International best practices for financial regulation emphasize the significance of regulatory independence for prudential regulation and effective coordination for resolution of problems in financial system. These two, though not mutually exclusive, have been at odds with each other in the Korean context where coordination takes place not among equals but with top executives having the clear upper hand. This paper takes a closer look at South Korea's financial regulatory reforms since the 1997 crisis and argues that South Korea's financial regulation had oscillated between these two goals and the balance between regulatory independence and effective coordination had been tipped in the favor of the latter. The analysis shows that despite the initial pledge to regulatory independence and departure from the past practices, regulatory independence has been frequently compromised, leading to a reversal to old practices: strong political and bureaucratic influence on financial regulation.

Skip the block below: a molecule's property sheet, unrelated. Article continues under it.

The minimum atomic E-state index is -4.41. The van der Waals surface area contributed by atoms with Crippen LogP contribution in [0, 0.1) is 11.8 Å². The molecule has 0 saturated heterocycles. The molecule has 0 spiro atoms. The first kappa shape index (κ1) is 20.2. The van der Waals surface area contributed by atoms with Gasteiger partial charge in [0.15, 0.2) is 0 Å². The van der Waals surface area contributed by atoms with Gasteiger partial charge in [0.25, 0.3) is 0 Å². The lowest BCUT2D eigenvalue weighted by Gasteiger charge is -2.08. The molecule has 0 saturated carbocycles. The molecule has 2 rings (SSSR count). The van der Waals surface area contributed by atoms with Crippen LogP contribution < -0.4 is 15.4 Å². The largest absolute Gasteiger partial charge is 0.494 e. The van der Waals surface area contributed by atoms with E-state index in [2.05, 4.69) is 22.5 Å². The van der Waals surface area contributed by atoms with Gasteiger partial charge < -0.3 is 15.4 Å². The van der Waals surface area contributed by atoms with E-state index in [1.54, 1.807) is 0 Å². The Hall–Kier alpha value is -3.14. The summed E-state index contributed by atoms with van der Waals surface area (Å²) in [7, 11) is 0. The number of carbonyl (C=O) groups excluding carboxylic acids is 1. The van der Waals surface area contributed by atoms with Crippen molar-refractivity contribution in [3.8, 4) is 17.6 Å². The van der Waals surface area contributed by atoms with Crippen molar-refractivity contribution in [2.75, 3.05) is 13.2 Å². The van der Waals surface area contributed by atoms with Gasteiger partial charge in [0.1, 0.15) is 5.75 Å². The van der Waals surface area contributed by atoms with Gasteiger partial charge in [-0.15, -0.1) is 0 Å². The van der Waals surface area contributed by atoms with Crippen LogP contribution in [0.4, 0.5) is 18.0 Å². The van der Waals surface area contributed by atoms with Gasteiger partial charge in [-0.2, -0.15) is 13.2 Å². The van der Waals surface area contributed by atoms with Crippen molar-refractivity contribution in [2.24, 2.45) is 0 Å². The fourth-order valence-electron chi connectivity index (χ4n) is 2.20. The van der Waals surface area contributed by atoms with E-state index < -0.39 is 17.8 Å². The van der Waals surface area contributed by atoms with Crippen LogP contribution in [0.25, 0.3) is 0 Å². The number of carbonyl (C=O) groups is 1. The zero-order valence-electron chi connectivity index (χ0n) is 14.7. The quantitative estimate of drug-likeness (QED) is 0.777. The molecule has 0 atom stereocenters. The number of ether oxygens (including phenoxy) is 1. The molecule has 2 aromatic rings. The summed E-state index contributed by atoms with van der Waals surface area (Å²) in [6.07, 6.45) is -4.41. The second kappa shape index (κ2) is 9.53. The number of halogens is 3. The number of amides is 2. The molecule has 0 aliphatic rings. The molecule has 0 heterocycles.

|Number of pages||34|
|Publication status||Published - 2009 Dec 1|
All Science Journal Classification (ASJC) codes
- Arts and Humanities(all)
- Social Sciences(all)